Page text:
Introduction Botrytis bunch rot, caused by Botrytis cinerea, is a significant disease affecting grape production. The 2006 grape bunch rot trial, conducted by W.D. Gubler and his team at UC Davis, aimed to evaluate the effectiveness of various fungicides in controlling this disease. This blog explores the trial’s methodology, findings, and implications for grape growers.

Trial Overview The trial was conducted at a vineyard in St. Helena, Napa County, California. The Johannesburg Riesling grape variety was used, and the vineyard was established in 1991 with a density of 908 vines per acre. The trial utilized a randomized complete block design with multiple treatments and unsprayed control plots.

Materials and Methods

  • Objective: Evaluate the efficacy of fungicides for controlling Botrytis bunch rot.
  • Experimental Design: Randomized complete block design with unsprayed vines used on all sides of the experimental area.
  • Application Method: Backpack sprayers.
  • Vine Spacing: 6 ft row spacing and 10 ft vine spacing.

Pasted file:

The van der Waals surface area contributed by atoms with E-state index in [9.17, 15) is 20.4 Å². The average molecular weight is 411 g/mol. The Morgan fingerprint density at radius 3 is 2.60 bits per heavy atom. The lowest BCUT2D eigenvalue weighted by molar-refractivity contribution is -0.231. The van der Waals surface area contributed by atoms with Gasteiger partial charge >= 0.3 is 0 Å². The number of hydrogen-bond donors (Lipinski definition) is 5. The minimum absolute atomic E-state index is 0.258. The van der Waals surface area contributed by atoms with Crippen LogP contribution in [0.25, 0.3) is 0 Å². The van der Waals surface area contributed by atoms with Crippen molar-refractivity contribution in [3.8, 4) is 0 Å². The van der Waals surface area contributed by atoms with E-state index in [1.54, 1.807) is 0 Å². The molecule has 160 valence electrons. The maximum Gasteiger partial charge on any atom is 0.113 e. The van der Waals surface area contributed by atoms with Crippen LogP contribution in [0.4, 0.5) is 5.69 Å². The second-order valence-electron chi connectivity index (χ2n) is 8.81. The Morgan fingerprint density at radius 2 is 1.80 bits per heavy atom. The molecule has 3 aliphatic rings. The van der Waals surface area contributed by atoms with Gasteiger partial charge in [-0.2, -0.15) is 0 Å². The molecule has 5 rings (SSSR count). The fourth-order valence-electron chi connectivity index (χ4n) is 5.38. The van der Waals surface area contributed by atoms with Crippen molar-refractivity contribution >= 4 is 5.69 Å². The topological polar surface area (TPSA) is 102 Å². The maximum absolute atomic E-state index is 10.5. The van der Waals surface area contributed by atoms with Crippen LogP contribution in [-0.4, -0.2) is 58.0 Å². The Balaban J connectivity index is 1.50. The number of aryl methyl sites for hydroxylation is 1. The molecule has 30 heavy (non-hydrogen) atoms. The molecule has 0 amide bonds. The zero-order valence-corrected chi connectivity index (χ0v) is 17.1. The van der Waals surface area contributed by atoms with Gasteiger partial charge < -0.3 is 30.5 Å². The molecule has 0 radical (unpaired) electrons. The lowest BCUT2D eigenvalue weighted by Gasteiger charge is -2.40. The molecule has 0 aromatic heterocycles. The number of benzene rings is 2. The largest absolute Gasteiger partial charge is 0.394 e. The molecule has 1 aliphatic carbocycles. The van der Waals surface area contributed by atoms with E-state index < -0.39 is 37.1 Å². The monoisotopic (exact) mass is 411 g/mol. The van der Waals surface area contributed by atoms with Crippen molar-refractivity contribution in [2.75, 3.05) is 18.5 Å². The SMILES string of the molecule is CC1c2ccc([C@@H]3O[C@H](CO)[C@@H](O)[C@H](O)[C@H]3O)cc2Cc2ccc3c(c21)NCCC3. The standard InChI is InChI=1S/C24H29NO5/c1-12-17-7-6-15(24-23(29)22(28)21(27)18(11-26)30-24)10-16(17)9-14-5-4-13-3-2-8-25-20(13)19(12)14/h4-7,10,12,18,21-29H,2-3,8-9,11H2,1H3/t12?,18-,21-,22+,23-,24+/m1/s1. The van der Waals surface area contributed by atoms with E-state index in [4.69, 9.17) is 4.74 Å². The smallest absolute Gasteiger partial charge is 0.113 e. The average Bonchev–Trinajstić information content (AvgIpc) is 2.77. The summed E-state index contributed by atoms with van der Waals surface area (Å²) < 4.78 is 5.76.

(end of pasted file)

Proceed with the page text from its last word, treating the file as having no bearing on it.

• Replicate Unit: 3 vines per treatment, covering an area of 720 ft² per treatment.
  • Applications: Conducted in late May, June, and August 2006.
  • Evaluation Stage: Disease severity and incidence were evaluated 1.5 weeks following harvest in late October and early November 2006.

Experimental Treatments Various fungicides were tested, including chemical and biological control agents. The treatments included products such as Vangard, Endura, BioNatrol-M, Micro 108, and several experimental compounds. Each treatment was applied at specific rates and intervals throughout the growing season.

Results

  • Disease Severity: Fungicide treatments significantly affected disease severity (p=0.04). The lowest disease severity was observed in plots treated with BioNatrol-M (1841 ml/acre) and Vangard (10 oz/acre).
  • Disease Incidence: No significant effect on disease incidence was observed across treatments.
  • Berry Sugar Content: The increase in berry sugar content was monitored throughout the trial, showing variations among treatments.

Key Findings

  • Treatments had a mild influence on disease severity but no significant effect on disease incidence.
  • BioNatrol-M and Vangard treatments showed the lowest disease severity.
  • An additional pre-harvest application of fungicides might have improved the efficacy of both biological and chemical controls.

Conclusion The 2006 UC Davis trial highlighted the varying effectiveness of different fungicides in controlling Botrytis bunch rot. While some treatments showed promise, the overall influence on disease incidence was limited. These findings underscore the importance of integrated disease management strategies, combining chemical and biological controls for optimal results.